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Tuesday, February 26, 2019

Hearing Prep

Lev Facher and Nicholas Florko at STAT:
To avoid the fate of so many executives before them, the pharmaceutical companies are shelling out for lawyers and strategic communications experts who specialize in teaching unpopular corporate figures how to survive a Capitol Hill grilling.
STAT spoke with more than a dozen corporate lobbyists, lawyers, and public relations consultants who laid out the extensive preparations that go into avoiding a cable-news catastrophe. Their advice’s central themes: appear contrite and willing to work with lawmakers. Remain humble, even with senators who attack your compensation or lifestyle. And even in the face of aggressive questioning, never — never! — push back with force.
“It’s a dark and elaborate art, preparing an executive for this kind of setting,” said Matt Herrington, a partner at the Washington law firm Steptoe & Johnson whose practice involves preparing corporations for the gauntlet of Capitol Hill.
The strategy hinges on “being appropriately deferential and not a soundbite,” he added. “Do you want Lester Holt talking about you tonight?”
Once Congress notifies an executive that he or she will be invited to testify on Capitol Hill, teams of lobbyists, lawyers, and corporate communications consultants spring into action. Their first step, typically, is to compile a dossier profiling each of the lawmakers who will participate in the hearing.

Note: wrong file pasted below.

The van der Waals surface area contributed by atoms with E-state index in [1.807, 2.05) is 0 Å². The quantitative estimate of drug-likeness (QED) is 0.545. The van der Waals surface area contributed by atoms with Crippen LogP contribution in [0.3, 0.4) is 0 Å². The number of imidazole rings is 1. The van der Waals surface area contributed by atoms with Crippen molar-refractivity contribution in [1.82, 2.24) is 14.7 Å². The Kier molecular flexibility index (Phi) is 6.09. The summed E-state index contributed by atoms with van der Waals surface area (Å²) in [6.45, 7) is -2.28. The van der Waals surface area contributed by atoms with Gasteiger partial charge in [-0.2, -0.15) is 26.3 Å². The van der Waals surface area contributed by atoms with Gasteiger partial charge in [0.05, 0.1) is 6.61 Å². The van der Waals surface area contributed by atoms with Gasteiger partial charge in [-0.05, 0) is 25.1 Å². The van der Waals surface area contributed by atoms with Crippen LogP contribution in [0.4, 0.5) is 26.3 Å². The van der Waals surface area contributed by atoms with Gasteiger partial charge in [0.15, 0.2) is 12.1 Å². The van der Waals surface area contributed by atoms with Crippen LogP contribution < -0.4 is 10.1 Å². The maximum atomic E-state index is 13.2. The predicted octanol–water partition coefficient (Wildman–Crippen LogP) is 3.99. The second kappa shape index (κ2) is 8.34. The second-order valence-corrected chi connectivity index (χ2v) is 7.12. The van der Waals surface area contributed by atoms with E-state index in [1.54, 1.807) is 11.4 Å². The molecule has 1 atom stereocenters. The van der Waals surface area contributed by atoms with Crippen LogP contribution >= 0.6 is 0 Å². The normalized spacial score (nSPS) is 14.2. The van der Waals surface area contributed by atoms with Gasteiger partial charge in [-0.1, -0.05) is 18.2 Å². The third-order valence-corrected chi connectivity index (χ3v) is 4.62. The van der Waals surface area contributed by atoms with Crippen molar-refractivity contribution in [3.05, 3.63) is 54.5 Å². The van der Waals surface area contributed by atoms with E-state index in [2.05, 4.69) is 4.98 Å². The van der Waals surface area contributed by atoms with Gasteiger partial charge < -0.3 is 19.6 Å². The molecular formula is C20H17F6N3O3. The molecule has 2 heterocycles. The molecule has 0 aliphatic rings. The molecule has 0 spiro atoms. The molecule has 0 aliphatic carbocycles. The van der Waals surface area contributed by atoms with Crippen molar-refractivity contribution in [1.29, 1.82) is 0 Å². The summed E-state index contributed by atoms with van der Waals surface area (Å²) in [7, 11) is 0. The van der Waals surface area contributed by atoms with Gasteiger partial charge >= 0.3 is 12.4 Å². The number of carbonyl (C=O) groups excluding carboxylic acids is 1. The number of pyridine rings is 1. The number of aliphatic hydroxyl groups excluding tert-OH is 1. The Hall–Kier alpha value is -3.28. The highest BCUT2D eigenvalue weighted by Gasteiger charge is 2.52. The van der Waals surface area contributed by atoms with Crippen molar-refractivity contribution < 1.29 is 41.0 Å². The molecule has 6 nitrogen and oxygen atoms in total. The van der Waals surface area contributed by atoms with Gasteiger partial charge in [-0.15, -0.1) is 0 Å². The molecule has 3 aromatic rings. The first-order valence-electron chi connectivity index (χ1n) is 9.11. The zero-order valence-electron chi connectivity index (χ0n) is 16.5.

Drug companies will also work to develop what consultants call “island statements” — generic, philosophical, and sometimes apologetic lines that corporate executives can retreat to when taking a beating from lawmakers.
Once the outside firms have compiled lawmaker dossiers and workshopped the narrative executives hope to deliver, they subject the CEOs to “murder boards.” The mock hearings, which sometimes feature former lawmakers who grilled corporate figures during their time in Congress, entail hours and hours of a simulated hearing-room environment, during which consultants attempt to simulate the unpredictable and aggressive tone lawmakers may take in attempting to bait executives into gaffes.
The overarching goal: to ensure the preparation sessions are so brutal in tone that the hearing could not possibly be more painful.